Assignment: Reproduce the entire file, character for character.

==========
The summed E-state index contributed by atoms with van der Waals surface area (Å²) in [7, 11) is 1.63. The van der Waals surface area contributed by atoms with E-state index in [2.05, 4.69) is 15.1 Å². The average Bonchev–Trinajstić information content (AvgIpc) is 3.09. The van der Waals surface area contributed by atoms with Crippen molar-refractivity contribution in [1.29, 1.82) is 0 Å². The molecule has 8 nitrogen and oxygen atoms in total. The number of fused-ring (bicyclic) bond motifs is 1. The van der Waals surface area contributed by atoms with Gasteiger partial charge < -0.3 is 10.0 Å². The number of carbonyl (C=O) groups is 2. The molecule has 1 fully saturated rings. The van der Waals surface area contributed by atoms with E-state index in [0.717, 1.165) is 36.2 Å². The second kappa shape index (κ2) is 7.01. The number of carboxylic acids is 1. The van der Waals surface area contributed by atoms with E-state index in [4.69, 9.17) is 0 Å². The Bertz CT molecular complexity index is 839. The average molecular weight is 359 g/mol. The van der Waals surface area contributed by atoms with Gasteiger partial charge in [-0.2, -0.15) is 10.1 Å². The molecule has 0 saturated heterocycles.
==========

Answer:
The summed E-state index contributed by atoms with van der Waals surface area (Å²) in [7, 11) is 1.63. The van der Waals surface area contributed by atoms with E-state index in [2.05, 4.69) is 15.1 Å². The average Bonchev–Trinajstić information content (AvgIpc) is 3.09. The van der Waals surface area contributed by atoms with Crippen molar-refractivity contribution in [1.29, 1.82) is 0 Å². The molecule has 8 nitrogen and oxygen atoms in total. The number of fused-ring (bicyclic) bond motifs is 1. The van der Waals surface area contributed by atoms with Gasteiger partial charge < -0.3 is 10.0 Å². The number of carbonyl (C=O) groups is 2. The molecule has 1 fully saturated rings. The van der Waals surface area contributed by atoms with E-state index in [0.717, 1.165) is 36.2 Å². The second kappa shape index (κ2) is 7.01. The number of carboxylic acids is 1. The van der Waals surface area contributed by atoms with E-state index in [4.69, 9.17) is 0 Å². The Bertz CT molecular complexity index is 839. The average molecular weight is 359 g/mol. The van der Waals surface area contributed by atoms with Gasteiger partial charge in [-0.2, -0.15) is 10.1 Å². The molecule has 0 saturated heterocycles.